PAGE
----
American Billionaire Offers to Pay for Chibok Girls’ Education
African American billionaire, Mr. Robert Smith, who is currently sponsoring 24 of the kidnapped Chibok schoolgirls that immediately escaped from captivity, at the American University of Nigeria (AUN), Yola, Adamawa State, has offered to also educate the 21 other girls who were freed last October by the Boko Haram terror sect.
Revealing this yesterday, President Muhammadu Buhari’s media aide, Mr. Garba Shehu, equally said that 21 Chibok girls were being treated as adoptees of the federal government, but disclosed that there was a lot of local and international interest in the future plans for the girls.
He said: “A black American billionaire, Mr. Robert Smith who is currently sponsoring the education of 24 girls from Chibok, among them the first set of escapees from Boko Haram, at the American University of Nigeria, Yola, has offered to pay for the education of the 21 girls released through negotiations and is offering to take responsibility for all the others who will hopefully be eventually set free.”
“The Murtala Mohammed Foundation in the country is equally interested,” he hinted.
Responding to complaints by the families of the 21 Chibok girls that officials of the Department of State Services (DSS) had not allowed the girls to visit them at their homes in Chibok on Christmas Day, Shehu admitted that there were some hitches arising from a lack of understanding of the objective of the trip on the part of some security operatives.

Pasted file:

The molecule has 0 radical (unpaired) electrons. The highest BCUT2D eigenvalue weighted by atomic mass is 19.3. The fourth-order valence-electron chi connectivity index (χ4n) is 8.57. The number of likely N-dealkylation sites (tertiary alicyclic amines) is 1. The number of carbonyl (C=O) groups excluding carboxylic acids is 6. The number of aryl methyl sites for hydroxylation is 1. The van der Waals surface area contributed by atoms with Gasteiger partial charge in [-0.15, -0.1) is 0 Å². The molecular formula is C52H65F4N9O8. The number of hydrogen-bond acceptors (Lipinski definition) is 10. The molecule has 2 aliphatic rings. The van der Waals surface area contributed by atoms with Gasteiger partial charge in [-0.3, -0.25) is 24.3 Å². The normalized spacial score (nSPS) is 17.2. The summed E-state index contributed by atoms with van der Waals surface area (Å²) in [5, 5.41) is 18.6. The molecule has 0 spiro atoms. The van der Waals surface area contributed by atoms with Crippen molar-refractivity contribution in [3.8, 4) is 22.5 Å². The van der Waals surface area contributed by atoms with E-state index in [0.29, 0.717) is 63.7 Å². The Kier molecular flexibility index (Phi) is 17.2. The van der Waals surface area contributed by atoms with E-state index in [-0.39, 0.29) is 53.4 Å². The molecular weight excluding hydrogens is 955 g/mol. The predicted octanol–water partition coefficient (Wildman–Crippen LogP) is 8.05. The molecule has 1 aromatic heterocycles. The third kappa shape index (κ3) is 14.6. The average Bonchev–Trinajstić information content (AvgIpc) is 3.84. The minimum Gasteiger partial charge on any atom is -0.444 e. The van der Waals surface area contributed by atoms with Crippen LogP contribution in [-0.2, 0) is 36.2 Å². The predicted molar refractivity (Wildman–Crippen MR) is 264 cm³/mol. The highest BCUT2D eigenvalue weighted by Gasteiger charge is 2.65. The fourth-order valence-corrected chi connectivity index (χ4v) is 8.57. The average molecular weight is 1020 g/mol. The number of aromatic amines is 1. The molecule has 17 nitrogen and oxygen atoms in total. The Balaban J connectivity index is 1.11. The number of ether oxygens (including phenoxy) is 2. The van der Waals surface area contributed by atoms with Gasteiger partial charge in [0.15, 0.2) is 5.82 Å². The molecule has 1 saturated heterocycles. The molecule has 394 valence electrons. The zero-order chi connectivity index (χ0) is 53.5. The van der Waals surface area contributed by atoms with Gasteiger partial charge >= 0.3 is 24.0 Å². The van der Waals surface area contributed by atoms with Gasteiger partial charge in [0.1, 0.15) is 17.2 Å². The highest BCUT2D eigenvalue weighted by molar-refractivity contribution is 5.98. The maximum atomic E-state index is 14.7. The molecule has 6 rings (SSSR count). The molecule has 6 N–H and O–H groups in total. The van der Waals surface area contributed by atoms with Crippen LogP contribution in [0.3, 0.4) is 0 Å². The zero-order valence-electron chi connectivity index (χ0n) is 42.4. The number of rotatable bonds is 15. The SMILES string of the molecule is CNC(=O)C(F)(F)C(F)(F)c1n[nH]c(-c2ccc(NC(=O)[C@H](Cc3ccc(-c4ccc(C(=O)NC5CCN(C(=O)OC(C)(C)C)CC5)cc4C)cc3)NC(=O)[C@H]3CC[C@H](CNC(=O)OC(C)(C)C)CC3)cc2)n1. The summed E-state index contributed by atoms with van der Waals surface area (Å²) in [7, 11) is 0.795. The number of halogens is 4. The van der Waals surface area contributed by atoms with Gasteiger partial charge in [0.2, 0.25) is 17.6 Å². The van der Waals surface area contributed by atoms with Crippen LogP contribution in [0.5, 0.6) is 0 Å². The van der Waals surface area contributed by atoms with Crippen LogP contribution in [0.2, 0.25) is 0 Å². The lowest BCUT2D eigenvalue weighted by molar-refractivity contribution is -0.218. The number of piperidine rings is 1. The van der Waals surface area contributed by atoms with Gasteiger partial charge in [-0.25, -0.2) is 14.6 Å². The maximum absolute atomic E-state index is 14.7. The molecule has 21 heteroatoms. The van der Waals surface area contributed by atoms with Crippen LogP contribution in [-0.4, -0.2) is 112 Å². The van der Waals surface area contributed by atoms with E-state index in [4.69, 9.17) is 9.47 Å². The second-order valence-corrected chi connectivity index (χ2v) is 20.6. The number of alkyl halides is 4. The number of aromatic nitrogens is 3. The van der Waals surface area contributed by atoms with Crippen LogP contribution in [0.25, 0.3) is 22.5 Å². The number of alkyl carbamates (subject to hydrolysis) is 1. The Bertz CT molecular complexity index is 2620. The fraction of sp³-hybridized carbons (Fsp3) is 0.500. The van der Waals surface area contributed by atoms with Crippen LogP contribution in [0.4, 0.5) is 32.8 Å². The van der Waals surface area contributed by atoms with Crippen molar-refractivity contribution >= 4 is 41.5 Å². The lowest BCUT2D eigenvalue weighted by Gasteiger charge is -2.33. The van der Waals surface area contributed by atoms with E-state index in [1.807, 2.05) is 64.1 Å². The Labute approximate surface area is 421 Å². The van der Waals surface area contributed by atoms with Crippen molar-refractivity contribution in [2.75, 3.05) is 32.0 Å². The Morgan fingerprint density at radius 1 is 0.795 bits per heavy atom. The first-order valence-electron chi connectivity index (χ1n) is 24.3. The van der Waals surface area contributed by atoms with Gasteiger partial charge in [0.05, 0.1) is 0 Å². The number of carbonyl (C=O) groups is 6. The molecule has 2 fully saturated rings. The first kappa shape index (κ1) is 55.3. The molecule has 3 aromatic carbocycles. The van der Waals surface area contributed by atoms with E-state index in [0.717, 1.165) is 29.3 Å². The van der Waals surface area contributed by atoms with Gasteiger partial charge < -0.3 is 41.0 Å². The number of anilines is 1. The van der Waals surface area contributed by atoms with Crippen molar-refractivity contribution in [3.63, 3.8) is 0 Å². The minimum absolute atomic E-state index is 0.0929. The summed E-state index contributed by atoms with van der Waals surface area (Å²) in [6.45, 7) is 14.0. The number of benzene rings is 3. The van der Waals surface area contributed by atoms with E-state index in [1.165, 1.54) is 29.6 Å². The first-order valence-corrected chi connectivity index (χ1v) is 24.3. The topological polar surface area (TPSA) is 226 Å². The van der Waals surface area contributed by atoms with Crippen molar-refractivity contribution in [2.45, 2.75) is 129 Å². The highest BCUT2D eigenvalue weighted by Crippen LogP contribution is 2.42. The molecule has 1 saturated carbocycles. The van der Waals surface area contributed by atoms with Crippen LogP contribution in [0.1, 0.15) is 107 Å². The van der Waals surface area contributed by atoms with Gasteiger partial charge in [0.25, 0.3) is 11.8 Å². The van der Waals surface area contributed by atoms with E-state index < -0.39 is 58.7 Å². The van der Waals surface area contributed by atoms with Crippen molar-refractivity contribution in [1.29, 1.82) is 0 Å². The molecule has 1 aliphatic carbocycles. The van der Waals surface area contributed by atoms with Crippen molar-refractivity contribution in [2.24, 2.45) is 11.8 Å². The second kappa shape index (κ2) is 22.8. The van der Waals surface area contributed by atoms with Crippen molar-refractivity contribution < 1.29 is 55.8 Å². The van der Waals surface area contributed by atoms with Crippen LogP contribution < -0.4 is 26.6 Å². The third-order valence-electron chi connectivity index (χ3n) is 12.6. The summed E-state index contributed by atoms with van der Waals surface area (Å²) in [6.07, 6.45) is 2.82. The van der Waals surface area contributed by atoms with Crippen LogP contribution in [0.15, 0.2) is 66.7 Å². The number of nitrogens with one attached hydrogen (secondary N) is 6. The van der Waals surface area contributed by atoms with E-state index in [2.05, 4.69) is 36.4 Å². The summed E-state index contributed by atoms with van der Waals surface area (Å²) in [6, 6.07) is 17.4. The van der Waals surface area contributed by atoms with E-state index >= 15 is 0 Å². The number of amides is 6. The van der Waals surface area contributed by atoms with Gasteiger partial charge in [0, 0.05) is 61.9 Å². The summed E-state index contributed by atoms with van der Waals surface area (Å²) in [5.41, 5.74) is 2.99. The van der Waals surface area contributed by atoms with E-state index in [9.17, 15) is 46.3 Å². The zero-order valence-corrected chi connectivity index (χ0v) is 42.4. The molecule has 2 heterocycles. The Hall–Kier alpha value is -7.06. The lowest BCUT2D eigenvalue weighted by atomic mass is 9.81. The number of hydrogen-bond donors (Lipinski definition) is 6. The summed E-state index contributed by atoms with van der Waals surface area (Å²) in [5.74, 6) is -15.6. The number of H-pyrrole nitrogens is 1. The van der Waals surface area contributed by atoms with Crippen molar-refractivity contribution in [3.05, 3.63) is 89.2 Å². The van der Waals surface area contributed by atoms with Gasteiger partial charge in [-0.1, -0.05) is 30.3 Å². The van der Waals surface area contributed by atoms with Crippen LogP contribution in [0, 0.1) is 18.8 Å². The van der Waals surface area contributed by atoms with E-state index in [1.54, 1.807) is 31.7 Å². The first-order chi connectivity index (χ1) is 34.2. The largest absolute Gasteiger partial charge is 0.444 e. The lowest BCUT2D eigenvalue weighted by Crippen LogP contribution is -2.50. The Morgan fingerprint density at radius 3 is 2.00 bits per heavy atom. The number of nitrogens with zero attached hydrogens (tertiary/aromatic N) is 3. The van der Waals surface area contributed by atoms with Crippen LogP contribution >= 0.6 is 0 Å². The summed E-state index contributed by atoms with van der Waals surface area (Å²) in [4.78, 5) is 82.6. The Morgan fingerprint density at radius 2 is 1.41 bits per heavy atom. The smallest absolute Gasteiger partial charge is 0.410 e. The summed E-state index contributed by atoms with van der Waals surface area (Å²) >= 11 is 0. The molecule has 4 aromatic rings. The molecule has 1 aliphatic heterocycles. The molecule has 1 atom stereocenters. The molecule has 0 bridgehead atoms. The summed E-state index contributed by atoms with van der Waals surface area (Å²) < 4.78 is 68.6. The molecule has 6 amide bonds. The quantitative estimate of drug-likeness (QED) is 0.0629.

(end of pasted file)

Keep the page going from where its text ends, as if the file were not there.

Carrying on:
However, following the receipt of the complaint, he said a directive had been given from the headquarters of the DSS for the access by the parents to be eased.
“If the situation persists, please let us know so that the higher authorities will make a further intercession,” he said.
The families of the 21 Chibok girls freed by Islamist group Boko Haram had said yesterday that they the girls were being closely guarded and were not allowed home for Christmas.
Boko Haram kidnapped 276 girls in April 2014, but freed 21 of them in October after negotiations with the Red Cross.
The freed girls have been in the federal government’s custody since their release but were brought home to Chibok for Christmas.
But family members told the BBC that the girls were kept in a politician’s house and barred from going home.
They were also prevented from attending church services with their families.
The girls were taken to the house of an assembly member in Chibok to be reunited with their parents but were not allowed to go to their own homes.
“I can’t believe my daughter has come this close to home but can’t come home,” said one father.
“There’s no point bringing them to Chibok only to be locked in another prison. They couldn’t even go to church on Christmas Day.”
Since their release, the young women have been kept in a secret location in Abuja for government debriefing.
Another said a soldier had confiscated his phone when he tried to take a picture of his daughter.
He said: “I snapped a picture of myself and my daughter but the security guys came and grabbed me by shoulder and snatched the phone from my hands and told me to delete all the picture I took.
“I told him I’m taking a picture with my daughter who was away for more than two years. He said to me that’s not his business, he deleted all the pictures including other pictures that were not taken there.”
One mother said: “I can’t believe my eyes that now my daughter cannot come home. How can I be happy when they don’t have freedom?”